Saturday, March 26, 2011

Book Reviews-Black Panthers, Heaven's Fall and Vampires

Black Panther-The Revolutionary Art of Emory Douglas
Emory Douglas was the Minister of Culture for the Black Panther Party. He was its best known and most skilled and provocative artist. Often times political art, not to put too fine a word on it, stinks. Douglas’ work is the notable exception to this rule. Douglas has a commitment to social change and an ability to bring forth both strong engaging images of both humanity and depravity. These abilities work hand in hand to animate his art. If you know anything at all about the Black Panther Party and the movement of the sixties and seventies, you know who he is. And even if you don’t know who he is, chances are you’ve seen his art.

Black Panther:The Revolutionary Art of Emory Douglas is a collection of Mr. Douglas’ art. The book is over 200 pages with index, paperback and is about 8.5” by 13”.  It also combines the artwork with analysis of what was going on at the time, personal memories and media depictions of the era. The preface is written by the actor Danny Glover, who states that “ Certainly the art and images that Emory Douglas created played a significant role in that whole process which in turn created a sense of empowerment and entitlement. We are all the better for it.” If you want to talk about social realism, Douglas embodied it. This is a very worthwhile book. Recollections or praise are also shared by such luminaries as Kathleen Cleaver, Sonia Sanchez, Ishmael Reed, Amiri Baraka, John Sinclair,  Malaquias Montoya, Boots Riley, and Bobby Seale.
The Tempest Tales by Walter Mosley.
Have you ever read any of the Jesse B. Semple stories by Langston Hughes? Semple is a man, who is just as his name implies, is not the smartest man in the room but he has a sort of wisdom and insight that allows him to explain and understand more complex politics. He’s also not the sort of fellow that will make the same mistake twice, though he might make a variation on that mistake.  With a twinkle in his eye and tongue planted very firmly in cheek, the author Walter Mosley updates the Semple character (he dedicates the book to the memory of Langston Hughes) for modern readers.

Tempest Landry is not quite a thug or criminal although he doesn’t mind stealing if he can get away with it. He has a wife, a girlfriend and quite a few women on the side. He has a gaggle of children. He’s been in his share of fights but he rarely starts them. He’ll work hard when he has to but prefers not to do so.  
Tempest is “mistakenly” shot dead by the police when they are searching for another Black man. When his spirit appears in front of St. Peter, St. Peter reads a long list of sins and violations that Tempest has committed throughout his short life and condemns the man to hell. However Tempest is tired of being pushed around. He had good reasons for making some of the choices he made.  He honestly believes that he has not done enough wrong to go to hell and so refuses to go. This is the first and only time that any soul has ever challenged St. Peter’s judgment. The secret is that mortals must willingly accept their entry into heaven or hell. Otherwise heaven itself will fall and Satan will be in charge.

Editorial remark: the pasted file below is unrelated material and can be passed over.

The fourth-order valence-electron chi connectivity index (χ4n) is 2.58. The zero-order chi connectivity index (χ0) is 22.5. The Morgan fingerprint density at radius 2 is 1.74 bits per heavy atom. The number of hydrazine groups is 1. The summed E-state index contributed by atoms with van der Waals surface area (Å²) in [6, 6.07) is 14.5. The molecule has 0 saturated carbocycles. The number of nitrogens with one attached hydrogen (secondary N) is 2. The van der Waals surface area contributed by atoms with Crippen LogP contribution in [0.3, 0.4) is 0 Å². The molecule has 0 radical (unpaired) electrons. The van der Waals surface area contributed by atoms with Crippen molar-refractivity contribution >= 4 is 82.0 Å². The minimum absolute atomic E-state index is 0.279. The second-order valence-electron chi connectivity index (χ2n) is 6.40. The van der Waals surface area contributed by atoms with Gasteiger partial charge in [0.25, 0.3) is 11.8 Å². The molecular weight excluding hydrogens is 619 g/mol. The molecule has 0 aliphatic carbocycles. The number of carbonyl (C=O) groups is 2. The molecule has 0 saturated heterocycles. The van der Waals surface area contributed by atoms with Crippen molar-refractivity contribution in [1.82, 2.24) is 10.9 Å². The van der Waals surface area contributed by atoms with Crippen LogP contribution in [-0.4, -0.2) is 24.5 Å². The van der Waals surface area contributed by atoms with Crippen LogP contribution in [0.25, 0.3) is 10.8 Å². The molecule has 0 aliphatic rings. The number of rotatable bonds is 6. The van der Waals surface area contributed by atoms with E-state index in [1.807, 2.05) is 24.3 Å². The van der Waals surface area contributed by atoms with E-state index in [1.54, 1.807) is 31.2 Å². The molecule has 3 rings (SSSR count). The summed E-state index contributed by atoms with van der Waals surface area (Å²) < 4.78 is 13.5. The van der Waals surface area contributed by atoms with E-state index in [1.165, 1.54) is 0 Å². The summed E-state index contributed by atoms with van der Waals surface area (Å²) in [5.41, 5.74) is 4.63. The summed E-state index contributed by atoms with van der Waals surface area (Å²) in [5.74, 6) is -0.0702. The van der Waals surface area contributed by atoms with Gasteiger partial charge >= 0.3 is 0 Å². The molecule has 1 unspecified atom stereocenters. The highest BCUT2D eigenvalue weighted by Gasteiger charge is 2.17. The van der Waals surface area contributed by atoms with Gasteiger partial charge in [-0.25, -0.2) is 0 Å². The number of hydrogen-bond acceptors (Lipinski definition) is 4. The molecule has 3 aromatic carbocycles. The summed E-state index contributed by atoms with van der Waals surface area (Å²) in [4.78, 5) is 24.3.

So Tempest is embodied again and sent back to earth with an angel as a minder, who must convince Tempest to accept heaven’s judgment. Of course Old Scratch has heard the news and is just as determined to convince Tempest to remain steadfast in his initial refusal.  Tempest is bound to teach both the representatives of heaven and hell something about what it means to be a black man, a poor black man in America.
This is a short book, barely more than a novella. Mosley does his usual good job of attention to detail and background. But the body of the book is really quite serious. It asks about what is the meaning of free will and predestination. It goes into some philosophical musings about religion. It has a blues sensibility. Good stuff.

Bite Marks by Terence Taylor
This is another addition to the vampire genre.  It’s set in NYC in the mid eighties. I wanted to like this book more than I did. It was good but there’s really not a lot of new stuff here. The twist is that the origin of vampires is moved away from Eastern Europe and given to a Moorish magician/alchemist.
Other than that a lot of the story will be quite familiar to readers. There are “good” vampires, who want to remain anonymous and confine their feeding to those who won’t be missed and “bad” vampires who have thrown their humanity completely aside, see all humans as either cattle or slaves and want to come out of the closet and rule openly.
Although the hook of the story is that the putative heroes, a feuding interracial bohemian couple , Steven and Lori, stumble across real life vampires while struggling to finish a book on vampires, the real protagonists of the story are the French vampire Queen, Perenelle, the leader of the faction of “good” vampires, and the Moorish magician and vampire who turned her , Rahman.